European Soccer: Hatred and history beyond the pitch

 

The European community saw yet another display of Anti-Semitism at the Europa League soccer game between England’s Tottenham and Italy’s Lazio last Thursday during a high tension game in Rome.

Tottenham is known for having a strong Jewish following from Northern England. These fans were attacked without merit at the game, with remarks from Lazio fans including “Juden Tottenham” calling upon difficult memories from the second World War. “Free Palestine” was also among the chants from Lazio fans, touching upon the current and continuing situation between Israel and Palestine.

In unfortunate situations such as this, one can truly see the power that this sport has beyond the pitch, as fans take matters into their own hands…transforming the sport from enjoyable passtime to personal attack. The World Jewish Congress has asked that Lazio be removed from the Europa league for their racist commentary, as the team seemed to support their fans’ opinions.

Regardless of the tolerance and anti-racism campaigns run by UEFA in recent years, it’s disheartening to see that hatred still very much exists in this organization.

Soccer, or football as they say, is much more than a sport in Europe, but a means for fans to identify with a political, economic, national, and racial past. This adds an interesting dynamic to each game, as one roots for the team that truly represents their personal experience. Displays of hatred and violence at games bring unfortunate realities into the limelight.

Where do we go from here? Have you had any personal experience with sports related racism and intolerance? Please share your stories, everyone deserves to be heard.
At least I am a Juventus fan 😉

 

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All Eyes on Israel

The past week has been a difficult one for Israel, having boarded the Turkish flotilla and killing 9 “humanitarian” activists attempting to break the blockade in Gaza. I rarely voice my political opinions on this blog, but being that this is a forum for thoughts and opinions, I thought I would dedicate this entry to my support of Israel, the State of the Jewish people.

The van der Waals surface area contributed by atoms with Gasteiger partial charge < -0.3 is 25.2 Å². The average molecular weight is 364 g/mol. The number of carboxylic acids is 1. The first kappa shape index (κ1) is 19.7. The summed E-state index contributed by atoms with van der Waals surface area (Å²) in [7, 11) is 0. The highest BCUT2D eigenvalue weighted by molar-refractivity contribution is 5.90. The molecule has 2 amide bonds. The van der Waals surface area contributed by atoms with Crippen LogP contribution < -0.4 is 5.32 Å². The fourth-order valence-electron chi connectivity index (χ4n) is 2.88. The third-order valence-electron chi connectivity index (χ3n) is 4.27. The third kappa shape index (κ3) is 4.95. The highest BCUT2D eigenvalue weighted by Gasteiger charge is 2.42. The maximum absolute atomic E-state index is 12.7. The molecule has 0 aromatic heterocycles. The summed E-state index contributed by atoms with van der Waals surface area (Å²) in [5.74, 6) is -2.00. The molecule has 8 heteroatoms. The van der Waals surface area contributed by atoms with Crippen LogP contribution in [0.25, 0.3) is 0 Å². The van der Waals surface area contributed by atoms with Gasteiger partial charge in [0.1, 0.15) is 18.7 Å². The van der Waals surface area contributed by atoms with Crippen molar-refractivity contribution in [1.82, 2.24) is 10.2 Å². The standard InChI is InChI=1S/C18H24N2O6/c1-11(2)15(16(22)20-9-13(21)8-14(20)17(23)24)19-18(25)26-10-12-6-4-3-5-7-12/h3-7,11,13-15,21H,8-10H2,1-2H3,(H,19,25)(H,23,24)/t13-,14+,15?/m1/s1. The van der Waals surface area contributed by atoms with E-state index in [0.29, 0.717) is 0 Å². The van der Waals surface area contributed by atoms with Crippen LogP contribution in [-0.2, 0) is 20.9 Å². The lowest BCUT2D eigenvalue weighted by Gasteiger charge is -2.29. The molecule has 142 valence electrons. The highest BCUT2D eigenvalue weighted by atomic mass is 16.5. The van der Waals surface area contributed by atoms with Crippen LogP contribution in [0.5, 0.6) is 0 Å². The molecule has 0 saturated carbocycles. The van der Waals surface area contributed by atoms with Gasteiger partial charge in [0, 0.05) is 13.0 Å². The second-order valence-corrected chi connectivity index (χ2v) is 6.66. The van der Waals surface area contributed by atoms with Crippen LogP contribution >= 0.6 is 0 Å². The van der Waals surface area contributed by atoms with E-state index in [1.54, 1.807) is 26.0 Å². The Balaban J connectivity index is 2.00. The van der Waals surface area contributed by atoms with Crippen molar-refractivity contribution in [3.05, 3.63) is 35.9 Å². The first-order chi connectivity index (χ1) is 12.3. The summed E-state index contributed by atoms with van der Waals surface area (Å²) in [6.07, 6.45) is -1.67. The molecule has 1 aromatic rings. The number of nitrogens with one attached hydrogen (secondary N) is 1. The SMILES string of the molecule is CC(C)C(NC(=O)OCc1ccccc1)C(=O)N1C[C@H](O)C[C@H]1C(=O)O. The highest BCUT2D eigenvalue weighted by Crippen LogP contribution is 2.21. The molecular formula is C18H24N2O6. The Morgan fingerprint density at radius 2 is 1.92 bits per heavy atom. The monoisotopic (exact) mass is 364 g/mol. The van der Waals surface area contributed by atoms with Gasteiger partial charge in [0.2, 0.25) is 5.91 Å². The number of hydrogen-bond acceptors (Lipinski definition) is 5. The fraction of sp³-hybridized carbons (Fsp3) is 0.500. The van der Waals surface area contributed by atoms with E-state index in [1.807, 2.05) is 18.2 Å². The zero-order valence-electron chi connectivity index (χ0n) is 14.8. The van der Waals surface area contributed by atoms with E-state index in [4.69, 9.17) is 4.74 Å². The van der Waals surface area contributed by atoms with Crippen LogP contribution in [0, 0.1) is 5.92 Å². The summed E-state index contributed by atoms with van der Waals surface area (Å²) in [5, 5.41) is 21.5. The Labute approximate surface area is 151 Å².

I don’t want to get into these endless arguments about who’s fault it is that there is unrest between Israel and Palestine, who threw the first stone, the first missle. Everyone’s opinions of course vary on their experience with the situation, and their historical ties with the land.Walking home from dinner at a friend’s house last night, I was bombarded by the new graffiti in the area… including “Israeliani=Nazisti” (Israelis=Nazis) which fundamentally bothered me.

So, in an effort to avoid the argument that has given me an ulcer the size of the sink-hole in Guatemala, I thought I’d put up a recipe for Hummus, a scrumptious chick-pea based dip and a staple in Israeli cuisine. Eaten as an appetizer or condiment, hummus is incredibly easy to make and full of Mediterranean flavor.

Hummus

Ingredients:

  • 1 16 oz can of chick peas
  • 1/4 cup liquid from can
  • 4 tbsp of lemon juice
  • 1 1/4 tbsp Tahini (sesame paste)
  • 2 cloves crushed garlic
  • 2 tbsp Extra Virgin Olive Oil

Directions:

  1. Drain chickpeas from can keeping aside 1/4 of container’s liquid.
  2. Place beans and remaining ingredients into food processor and mix for 3-5 mins on low until well blended.
  3. Place blended mixture into a small bowl, leaving well in the center of the dip.
  4. Fill well with pine nuts, paprika, and olive oil.
  5. Serve.
Hummus and Pita

Hummus goes best with warm pita, fresh vegetables, or spiced meats. It’s too easy not to make, and too awesome not to enjoy. I highly recommend this recipe. It will definitely be the first thing I eat in Israel when I go for a visit next month.

Therefore, I realize many people will be against my support of Israel, and this entry might even raise some eyebrows, but as a Jew I feel connected to a land that is rightfully governed by my people, and will continue to be in support of Israel regardless of public opinion. No one is perfect, and every country makes mistakes, but it seems that regardless of what they do Israel is always portrayed in a severely negative light.

So, Enjoy some hummus, warm up some pita, and try to see the world from multiple perspectives, not just the ones regurgitated by the media.

בתיאבון

(B’tayavon, which means Bon Apetit in Hebrew)

Shalom!

P.S. only a week after the flotilla incident and Parma has already become littered with Anti-Israel graffiti….It’s kind of sad to see in a city that I cherish so deeply…